Cusumano, along with Richard Selby, previously analyzed Bill Gates' competitive strategy in Microsoft Secrets
(1995), but he also took an earlier look at Toyota in The Japanese Automobile Industry
(1985). That book looked at the technological and managerial practices of both Toyota and Nissan. Now Cusumano returns to Toyota to tout its multiproject management process. He is a professor at MIT's Sloan School of Management, and this book is the culmination of a six-year study by MIT's International Motor Vehicle Program. With coauthor Nobeoka, who is an associate professor at Kobe University in Japan, Cusumano examines a new method for developing new products that relies on separate teams to analyze and incorporate various elements of existing products. This process results in lower development costs yet still yields unique products that appeal to new customers. The authors also demonstrate that this technique can be applied to products in other industries. David Rouse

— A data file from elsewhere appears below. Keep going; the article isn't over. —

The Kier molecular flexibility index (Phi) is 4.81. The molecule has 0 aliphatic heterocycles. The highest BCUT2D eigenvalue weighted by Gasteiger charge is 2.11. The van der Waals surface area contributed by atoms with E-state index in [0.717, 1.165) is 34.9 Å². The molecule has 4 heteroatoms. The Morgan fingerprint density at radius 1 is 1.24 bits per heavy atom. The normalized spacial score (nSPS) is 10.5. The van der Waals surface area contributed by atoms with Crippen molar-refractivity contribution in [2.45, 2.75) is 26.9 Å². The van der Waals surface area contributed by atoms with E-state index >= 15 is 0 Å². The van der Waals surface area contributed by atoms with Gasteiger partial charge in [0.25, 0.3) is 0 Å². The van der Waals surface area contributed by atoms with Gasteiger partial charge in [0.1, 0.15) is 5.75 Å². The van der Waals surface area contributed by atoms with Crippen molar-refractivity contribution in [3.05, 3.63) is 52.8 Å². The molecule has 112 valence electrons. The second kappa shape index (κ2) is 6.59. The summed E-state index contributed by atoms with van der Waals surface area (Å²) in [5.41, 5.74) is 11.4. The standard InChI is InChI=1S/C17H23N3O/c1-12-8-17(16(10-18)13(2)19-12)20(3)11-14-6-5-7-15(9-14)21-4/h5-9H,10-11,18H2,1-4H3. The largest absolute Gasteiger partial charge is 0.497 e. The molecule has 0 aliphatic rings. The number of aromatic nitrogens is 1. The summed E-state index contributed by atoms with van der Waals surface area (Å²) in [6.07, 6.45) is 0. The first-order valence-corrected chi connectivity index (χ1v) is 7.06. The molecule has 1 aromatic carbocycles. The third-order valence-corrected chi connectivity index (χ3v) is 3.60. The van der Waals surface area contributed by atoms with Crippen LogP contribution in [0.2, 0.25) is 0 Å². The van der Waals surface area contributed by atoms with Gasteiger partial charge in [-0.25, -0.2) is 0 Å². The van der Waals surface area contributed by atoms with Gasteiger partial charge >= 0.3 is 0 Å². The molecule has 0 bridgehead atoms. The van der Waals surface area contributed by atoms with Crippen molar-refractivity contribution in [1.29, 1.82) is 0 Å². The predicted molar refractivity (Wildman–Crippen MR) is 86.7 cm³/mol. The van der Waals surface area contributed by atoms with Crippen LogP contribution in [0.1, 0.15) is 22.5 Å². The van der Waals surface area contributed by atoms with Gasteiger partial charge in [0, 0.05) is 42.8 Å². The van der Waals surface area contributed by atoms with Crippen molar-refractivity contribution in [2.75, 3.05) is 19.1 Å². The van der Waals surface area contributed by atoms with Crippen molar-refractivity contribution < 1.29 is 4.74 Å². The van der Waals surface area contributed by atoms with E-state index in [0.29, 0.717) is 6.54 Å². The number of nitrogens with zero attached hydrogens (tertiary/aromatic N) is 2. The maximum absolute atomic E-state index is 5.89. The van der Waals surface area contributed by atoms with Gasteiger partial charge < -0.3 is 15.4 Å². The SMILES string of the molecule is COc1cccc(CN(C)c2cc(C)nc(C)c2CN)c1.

"Professor of Mechanical Engineering and Director of The MIT Center for Innovation in Product Development
In this worthy successor to "The Machine That Changed the World," Cusumano and Nobeoka persuasively document how leading companies have achieved significant advantages by shifting emphasis from development of individual products to delivery of coordinated product streams. Readers will especially welcome the authors' efforts to evaluate practices for deploying core functional components, technical knowledge, and multi-project management capabilities across sets of development projects. "Thinking Beyond Lean" should be read by production, marketing, and financial managers -- in fact, anyone concerned with product development.